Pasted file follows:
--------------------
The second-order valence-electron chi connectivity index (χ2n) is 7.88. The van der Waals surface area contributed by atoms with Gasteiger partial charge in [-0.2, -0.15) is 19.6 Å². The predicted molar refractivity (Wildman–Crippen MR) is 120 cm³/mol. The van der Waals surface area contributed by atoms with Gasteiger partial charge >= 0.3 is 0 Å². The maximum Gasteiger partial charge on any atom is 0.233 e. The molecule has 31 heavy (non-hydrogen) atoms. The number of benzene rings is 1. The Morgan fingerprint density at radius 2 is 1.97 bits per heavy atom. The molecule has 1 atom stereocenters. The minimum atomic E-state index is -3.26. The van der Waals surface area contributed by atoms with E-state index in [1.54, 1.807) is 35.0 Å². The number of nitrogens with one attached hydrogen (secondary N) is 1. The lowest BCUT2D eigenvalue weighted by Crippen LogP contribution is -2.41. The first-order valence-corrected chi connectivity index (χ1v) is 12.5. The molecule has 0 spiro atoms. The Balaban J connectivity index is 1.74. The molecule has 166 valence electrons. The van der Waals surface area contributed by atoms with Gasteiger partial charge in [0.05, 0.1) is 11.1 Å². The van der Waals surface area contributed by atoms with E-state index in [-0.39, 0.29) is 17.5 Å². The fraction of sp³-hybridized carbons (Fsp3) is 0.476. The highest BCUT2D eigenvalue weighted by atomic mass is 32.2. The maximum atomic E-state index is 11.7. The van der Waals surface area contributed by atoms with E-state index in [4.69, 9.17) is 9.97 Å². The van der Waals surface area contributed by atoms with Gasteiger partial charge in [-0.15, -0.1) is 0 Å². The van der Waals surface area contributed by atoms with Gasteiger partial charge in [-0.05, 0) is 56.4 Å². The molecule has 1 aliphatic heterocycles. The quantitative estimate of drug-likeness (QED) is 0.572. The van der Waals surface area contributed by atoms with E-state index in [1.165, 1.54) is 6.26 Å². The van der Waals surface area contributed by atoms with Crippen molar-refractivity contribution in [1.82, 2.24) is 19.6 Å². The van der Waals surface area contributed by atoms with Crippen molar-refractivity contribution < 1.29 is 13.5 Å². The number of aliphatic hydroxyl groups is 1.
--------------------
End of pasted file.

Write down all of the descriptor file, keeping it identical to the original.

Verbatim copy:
The second-order valence-electron chi connectivity index (χ2n) is 7.88. The van der Waals surface area contributed by atoms with Gasteiger partial charge in [-0.2, -0.15) is 19.6 Å². The predicted molar refractivity (Wildman–Crippen MR) is 120 cm³/mol. The van der Waals surface area contributed by atoms with Gasteiger partial charge >= 0.3 is 0 Å². The maximum Gasteiger partial charge on any atom is 0.233 e. The molecule has 31 heavy (non-hydrogen) atoms. The number of benzene rings is 1. The Morgan fingerprint density at radius 2 is 1.97 bits per heavy atom. The molecule has 1 atom stereocenters. The minimum atomic E-state index is -3.26. The van der Waals surface area contributed by atoms with E-state index in [1.54, 1.807) is 35.0 Å². The number of nitrogens with one attached hydrogen (secondary N) is 1. The lowest BCUT2D eigenvalue weighted by Crippen LogP contribution is -2.41. The first-order valence-corrected chi connectivity index (χ1v) is 12.5. The molecule has 0 spiro atoms. The Balaban J connectivity index is 1.74. The molecule has 166 valence electrons. The van der Waals surface area contributed by atoms with Gasteiger partial charge in [0.05, 0.1) is 11.1 Å². The van der Waals surface area contributed by atoms with E-state index in [-0.39, 0.29) is 17.5 Å². The fraction of sp³-hybridized carbons (Fsp3) is 0.476. The highest BCUT2D eigenvalue weighted by atomic mass is 32.2. The maximum atomic E-state index is 11.7. The van der Waals surface area contributed by atoms with E-state index in [4.69, 9.17) is 9.97 Å². The van der Waals surface area contributed by atoms with Gasteiger partial charge in [-0.15, -0.1) is 0 Å². The van der Waals surface area contributed by atoms with Gasteiger partial charge in [-0.05, 0) is 56.4 Å². The molecule has 1 aliphatic heterocycles. The quantitative estimate of drug-likeness (QED) is 0.572. The van der Waals surface area contributed by atoms with E-state index in [1.165, 1.54) is 6.26 Å². The van der Waals surface area contributed by atoms with Crippen molar-refractivity contribution in [1.82, 2.24) is 19.6 Å². The van der Waals surface area contributed by atoms with Crippen molar-refractivity contribution < 1.29 is 13.5 Å². The number of aliphatic hydroxyl groups is 1.